Book Roundup Wednesday: Green Arts and Crafts Books
Every Wednesday, we review a selection of new and upcoming books addressing a specific aspect of environmentalism. This week, we’re recommending books about making craft projects from recycled or ecofriendly materials.
62 Projects to Make With a Dead Computer (and Other Discarded Electronics) (by Randy Sarafan, $14, Workman Publishing, November 2009): Don't want that busted iPod, dead cell phone, or broken computer to end up in the landfill? This clever book provides instructions for transforming your electronics into eye-catching items that'll impress geeks and hipsters alike. Some of the varied projects include a power-strip bird feeder, an iMac terrarium, a keyboard lamp, and a Nintendo belt buckle.
Fantastic Recycled Plastic: 30 Clever Creations to Spark Your Imagination (by David Edgar and Robin A. Edgar, $20, Lark Books, November 2009): Detergent-bottle tropical fish and yogurt-container butterflies are yours for the making with this creative reuse guide. Full-color photos and pattern templates accompany the instructions. The book also includes galleries highlighting the work of professional artists who create truly astounding creations from recycled plastic.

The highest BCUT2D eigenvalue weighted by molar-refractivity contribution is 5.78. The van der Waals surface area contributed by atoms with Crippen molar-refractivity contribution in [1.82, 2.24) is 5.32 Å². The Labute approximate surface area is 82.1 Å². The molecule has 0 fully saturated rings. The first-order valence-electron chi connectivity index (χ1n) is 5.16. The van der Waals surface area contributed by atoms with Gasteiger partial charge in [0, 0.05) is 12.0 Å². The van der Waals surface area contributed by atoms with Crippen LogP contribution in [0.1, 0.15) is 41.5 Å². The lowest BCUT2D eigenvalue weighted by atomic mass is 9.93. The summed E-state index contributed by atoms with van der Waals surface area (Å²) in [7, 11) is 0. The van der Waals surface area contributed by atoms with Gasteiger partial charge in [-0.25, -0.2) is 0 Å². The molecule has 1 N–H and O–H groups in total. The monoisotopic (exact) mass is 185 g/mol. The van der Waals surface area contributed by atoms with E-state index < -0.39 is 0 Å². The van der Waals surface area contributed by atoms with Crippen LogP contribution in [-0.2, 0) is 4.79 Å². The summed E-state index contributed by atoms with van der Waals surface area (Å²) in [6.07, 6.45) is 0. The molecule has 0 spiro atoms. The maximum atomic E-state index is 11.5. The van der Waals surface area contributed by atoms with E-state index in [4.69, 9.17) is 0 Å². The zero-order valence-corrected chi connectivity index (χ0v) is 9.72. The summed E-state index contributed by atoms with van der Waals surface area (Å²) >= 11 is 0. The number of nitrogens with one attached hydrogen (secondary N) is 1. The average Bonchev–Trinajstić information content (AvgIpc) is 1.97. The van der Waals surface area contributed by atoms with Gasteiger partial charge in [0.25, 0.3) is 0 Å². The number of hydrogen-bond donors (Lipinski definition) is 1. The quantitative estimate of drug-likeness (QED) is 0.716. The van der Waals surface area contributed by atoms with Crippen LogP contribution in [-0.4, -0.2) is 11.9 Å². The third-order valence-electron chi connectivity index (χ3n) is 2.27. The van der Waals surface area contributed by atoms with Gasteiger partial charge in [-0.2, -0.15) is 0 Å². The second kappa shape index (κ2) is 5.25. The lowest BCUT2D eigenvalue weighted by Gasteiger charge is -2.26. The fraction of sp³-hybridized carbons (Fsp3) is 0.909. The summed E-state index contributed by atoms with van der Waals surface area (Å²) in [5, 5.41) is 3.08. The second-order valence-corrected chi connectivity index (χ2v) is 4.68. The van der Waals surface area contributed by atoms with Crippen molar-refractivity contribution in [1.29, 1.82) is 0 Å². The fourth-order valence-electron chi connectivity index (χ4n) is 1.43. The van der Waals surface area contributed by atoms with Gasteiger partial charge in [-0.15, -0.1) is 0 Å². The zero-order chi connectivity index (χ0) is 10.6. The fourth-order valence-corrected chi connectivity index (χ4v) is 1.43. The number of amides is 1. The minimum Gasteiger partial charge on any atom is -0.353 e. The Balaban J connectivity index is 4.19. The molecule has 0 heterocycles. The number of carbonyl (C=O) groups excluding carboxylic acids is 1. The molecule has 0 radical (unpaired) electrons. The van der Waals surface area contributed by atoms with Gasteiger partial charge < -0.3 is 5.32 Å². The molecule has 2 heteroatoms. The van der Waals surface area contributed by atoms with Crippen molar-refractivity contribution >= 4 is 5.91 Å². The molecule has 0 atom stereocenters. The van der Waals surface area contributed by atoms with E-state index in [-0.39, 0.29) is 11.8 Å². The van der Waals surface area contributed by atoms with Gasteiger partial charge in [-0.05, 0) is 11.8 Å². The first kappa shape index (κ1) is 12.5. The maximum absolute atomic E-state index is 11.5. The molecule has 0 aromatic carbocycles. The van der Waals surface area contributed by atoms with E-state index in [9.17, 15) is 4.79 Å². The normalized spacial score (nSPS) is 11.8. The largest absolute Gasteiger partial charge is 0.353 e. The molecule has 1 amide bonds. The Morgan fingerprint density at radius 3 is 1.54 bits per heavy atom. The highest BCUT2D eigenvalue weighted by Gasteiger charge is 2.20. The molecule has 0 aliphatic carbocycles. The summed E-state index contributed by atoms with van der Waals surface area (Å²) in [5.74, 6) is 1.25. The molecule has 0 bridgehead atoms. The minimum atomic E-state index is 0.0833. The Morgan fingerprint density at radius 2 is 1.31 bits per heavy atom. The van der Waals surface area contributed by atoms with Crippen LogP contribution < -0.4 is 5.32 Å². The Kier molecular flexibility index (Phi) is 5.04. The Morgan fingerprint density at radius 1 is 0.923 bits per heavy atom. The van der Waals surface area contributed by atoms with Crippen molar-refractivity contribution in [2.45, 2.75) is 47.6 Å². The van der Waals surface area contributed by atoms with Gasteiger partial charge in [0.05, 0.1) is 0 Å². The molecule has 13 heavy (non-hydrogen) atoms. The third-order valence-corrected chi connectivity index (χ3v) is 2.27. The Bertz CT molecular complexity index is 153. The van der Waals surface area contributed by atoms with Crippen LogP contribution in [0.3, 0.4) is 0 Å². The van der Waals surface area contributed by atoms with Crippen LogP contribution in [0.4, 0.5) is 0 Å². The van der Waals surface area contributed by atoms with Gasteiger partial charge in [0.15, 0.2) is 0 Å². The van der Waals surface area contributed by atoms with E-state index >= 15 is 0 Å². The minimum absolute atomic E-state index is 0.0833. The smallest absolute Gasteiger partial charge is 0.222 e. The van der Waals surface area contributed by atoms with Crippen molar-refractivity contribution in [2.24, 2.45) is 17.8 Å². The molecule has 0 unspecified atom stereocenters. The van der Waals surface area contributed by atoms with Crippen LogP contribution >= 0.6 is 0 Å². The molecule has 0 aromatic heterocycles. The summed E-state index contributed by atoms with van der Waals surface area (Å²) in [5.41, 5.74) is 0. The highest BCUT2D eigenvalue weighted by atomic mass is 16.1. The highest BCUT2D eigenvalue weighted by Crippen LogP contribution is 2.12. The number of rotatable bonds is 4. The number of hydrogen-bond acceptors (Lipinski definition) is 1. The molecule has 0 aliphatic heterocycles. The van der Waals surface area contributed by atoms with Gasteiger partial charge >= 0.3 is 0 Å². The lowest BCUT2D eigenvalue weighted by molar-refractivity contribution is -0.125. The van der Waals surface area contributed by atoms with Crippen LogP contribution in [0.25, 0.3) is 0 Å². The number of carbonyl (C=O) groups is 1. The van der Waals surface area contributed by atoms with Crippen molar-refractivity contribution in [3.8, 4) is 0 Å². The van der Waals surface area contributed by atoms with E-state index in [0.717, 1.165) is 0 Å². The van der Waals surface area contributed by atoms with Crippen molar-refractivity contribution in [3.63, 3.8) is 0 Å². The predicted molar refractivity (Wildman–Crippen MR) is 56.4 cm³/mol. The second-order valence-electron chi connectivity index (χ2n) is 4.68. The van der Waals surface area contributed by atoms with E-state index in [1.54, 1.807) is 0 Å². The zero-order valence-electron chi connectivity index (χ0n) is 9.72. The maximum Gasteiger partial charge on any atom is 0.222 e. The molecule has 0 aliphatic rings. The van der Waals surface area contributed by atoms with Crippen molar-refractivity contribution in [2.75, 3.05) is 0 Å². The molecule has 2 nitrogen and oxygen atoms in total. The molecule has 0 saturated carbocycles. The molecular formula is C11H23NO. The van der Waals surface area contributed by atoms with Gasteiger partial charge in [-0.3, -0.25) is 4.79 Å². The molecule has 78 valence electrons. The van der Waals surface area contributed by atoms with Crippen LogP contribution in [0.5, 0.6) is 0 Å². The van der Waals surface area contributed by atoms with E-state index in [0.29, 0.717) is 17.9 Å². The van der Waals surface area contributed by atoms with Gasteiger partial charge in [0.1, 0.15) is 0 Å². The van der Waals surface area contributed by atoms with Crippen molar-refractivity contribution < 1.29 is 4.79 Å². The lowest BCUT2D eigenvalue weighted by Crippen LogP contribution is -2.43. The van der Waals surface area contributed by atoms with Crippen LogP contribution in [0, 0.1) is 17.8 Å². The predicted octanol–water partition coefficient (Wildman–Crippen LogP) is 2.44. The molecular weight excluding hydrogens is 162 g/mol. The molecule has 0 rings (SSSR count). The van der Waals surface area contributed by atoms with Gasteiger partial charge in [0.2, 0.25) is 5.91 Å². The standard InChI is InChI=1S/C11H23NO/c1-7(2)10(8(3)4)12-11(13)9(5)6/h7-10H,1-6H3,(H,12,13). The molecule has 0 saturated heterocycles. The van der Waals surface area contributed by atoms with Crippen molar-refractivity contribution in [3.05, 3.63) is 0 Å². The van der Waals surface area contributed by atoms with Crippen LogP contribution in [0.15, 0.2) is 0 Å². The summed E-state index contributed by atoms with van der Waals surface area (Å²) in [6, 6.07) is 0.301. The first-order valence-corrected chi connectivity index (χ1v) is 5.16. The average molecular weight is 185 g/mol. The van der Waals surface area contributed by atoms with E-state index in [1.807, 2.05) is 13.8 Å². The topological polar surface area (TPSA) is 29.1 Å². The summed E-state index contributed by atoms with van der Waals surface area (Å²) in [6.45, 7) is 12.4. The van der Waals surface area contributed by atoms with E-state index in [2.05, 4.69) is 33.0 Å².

The Green Crafter: 52 Eco-Friendly Products for Every Week of the Year (by Richela Fabian Morgan, $15, Citadel Press, 2009): Turn everyday objects like cereal boxes, stray socks, and bottle caps into unique toys, clothes, and gifts with this week-by-week guide to a craftastic year. Black-and-white photographs accompany the instructions, making the book accessible for both beginning and advanced crafters. Family-friendly projects such as a wine-cork string puppet and a magazine pinwheel are complemented by adult-oriented items such as brown-bag coasters and a milk-carton window planter.
Alt Fiber: 25+ Projects for Knitting Green With Bamboo, Soy, Hemp, and More (by Shannon Okey, $15, Ten Speed Press, 2008): In addition to providing patterns for unique sweaters, hats, and scarves, this book also introduces knitters to a wide variety of alternative fibers and plant dyes. Wondering where to buy nontraditional items such as SeaCell fiber (made from seaweed) or nettle yarn? The resource guide provides a list of stores that sell green knitting supplies.